Advertisement

Heat on an expiring clock with two-way players, a countdown that stands at 27 (we explain)

WASHINGTON – Having eased their position against the luxury tax with last week’s trade that sent Kyle Lowry and a first-round pick to the Charlotte Hornets for Terry Rozier, the Miami Heat nonetheless still find themselves in a numbers game.

In this case, a numbers game that comes with a ticking clock.

As part of the NBA’s new collective-bargaining agreement that allows teams to carry up to three players on two-way contracts instead of the previous two, a provision was included pertaining to teams that elect to carry 14 players under standard contract instead of the 15-player limit.

The Heat are one of those teams.

Because of that, instead of each player on a two-way contract being limited to 50 games on the active NBA roster out of the 82 during the regular season, that number, while a team is at 14 players under standard deals, is 90 total.

For the Heat, that 90-game allotment is the maximum combined the team can currently activate Jamal Cain, RJ Hampton and Cole Swider (once a team goes to 15 under standard contact, the limit reverts to 50 games per player).

That bad the Heat going into Friday night’s game against the Washington Wizards at Capital One Arena with 27 remaining games to split between their three two-way players.

Out of the 90-game allotment, Cain has been active for 26 Heat games this season, Swider for 20 and Hampton for 17.

That total includes games the three were active, not the games they played. Entering the weekend, Cain had appeared in 14 games, Swider nine and Hampton eight.

Much of that action came when the Heat were going through a series of injuries, with the need for the three likely to lessen. Because of injuries and absences elsewhere on the roster, Hampton has started twice and Cain once this season.

Related Articles

One of the toughest aspects of the limit of 90 active-list games are the games when the Heat’s two-way players are active but do not see action, as was the case with Swider with Wednesday night’s victory over the Sacramento Kings at Kaseya Center.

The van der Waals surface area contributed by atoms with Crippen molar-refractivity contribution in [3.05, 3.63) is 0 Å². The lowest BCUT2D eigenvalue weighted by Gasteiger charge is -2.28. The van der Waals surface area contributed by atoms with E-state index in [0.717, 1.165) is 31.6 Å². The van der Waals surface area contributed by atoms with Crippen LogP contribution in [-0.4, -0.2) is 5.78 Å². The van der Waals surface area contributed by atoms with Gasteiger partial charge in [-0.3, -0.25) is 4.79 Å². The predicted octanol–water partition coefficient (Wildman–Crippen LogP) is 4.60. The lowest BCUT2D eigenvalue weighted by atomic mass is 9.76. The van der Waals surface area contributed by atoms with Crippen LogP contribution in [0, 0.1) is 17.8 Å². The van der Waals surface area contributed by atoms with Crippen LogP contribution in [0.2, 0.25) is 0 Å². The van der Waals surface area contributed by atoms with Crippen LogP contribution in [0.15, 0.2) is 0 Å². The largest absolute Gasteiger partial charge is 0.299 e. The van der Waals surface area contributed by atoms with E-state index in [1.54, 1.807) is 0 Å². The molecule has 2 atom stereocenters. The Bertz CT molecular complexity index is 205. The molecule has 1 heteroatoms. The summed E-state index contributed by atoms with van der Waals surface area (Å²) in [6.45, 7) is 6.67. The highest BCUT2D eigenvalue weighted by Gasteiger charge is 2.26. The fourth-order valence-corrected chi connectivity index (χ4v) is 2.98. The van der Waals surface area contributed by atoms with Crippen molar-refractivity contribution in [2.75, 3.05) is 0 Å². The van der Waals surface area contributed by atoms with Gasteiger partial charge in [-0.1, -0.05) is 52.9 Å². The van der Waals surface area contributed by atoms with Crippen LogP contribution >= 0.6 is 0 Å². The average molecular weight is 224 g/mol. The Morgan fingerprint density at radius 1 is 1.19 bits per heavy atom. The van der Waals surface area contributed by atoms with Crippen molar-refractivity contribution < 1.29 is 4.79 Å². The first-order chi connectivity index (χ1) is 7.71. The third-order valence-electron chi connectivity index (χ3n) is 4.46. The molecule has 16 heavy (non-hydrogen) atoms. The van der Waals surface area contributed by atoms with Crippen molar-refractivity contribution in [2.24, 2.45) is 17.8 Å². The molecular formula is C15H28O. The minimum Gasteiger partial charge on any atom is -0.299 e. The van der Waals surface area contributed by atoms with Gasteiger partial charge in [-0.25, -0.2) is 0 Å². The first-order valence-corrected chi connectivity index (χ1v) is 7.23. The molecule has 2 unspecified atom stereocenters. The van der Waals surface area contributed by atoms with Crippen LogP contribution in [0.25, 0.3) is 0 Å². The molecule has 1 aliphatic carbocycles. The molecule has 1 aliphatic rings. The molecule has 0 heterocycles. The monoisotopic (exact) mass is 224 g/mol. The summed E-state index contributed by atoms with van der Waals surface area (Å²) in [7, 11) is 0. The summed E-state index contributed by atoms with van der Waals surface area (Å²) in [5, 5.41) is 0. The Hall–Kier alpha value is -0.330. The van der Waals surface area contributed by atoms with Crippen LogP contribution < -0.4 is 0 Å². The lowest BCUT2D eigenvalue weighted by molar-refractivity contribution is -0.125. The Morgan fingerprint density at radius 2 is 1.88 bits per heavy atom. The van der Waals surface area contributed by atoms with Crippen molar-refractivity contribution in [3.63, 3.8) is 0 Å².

“It’s tough, because you mentally prepare like you’re ready to play,” Cain said of being active on a game night and not playing, as the two-way meter continues to run. “When your number is not called, of course it’s going to take a mental, emotional toll on you.

“But that’s the beauty of the game, because you’re still getting those mental reps on those games when you’re active, as part of it.”

The Heat have been here before, including during the 2021-22 season, when Caleb Martin, then on a two-way contract, was approaching his allotment of NBA days. With Martin by then a rotation player, the Heat cleared a spot on the standard roster for Martin by trading KZ Okpala to the Sacramento Kings in a salary dump.

The Heat do not even need to make a similar move to open space on the standard roster for Cain, Hampton or Swider, with a standard roster spot remaining vacant. There also could be multiple spots on the standard roster available should the Heat elect to trade away Dru Smith, who is out for the season with a knee injury, a move that would have to be made by Thursday’s NBA trading deadline.

The most likely approach to consider options with Cain, Hampton and Swider is for the Heat to wait until after the trading deadline to better gain an appreciation for their luxury tax and position under the NBA’s new luxury-tax aprons.

The Heat then could add a 15th player on a standard contract, essentially unlocking the balance of the two-way days for Cain, Hampton and Swider to the 50-game limit.

Typically, the Heat take such players and try to convert them to long-term, minimum-scale contracts with limited guarantees, to further guarantee the ability to continue such long-term developmental projects.

Once a player on a two-way contact reaches his limit on NBA days, or once a team operating with a 14-player standard roster runs out of NBA days for two-way players, such players are allowed to continue to work with the team at practice or move on to a team’s G League affiliate, which in the Heat’s case is the Sioux Falls (S.D.) Skyforce.

Cain, Hampton and Swider all have spent time with the Skyforce this season, with Hampton currently on such assignment.

Players on two-way contracts are not eligible for the NBA playoffs.

As for the ticking clock, Cain said you control what you can control.

“I don’t really pay attention to it too much,” he said of the game limit. “I’m just trying to get on the floor and make an impact. But if that day comes (to be converted to a standard deal), I’m praying for it, I’m hoping for it. But right now I’m just trying to focus on Ws.”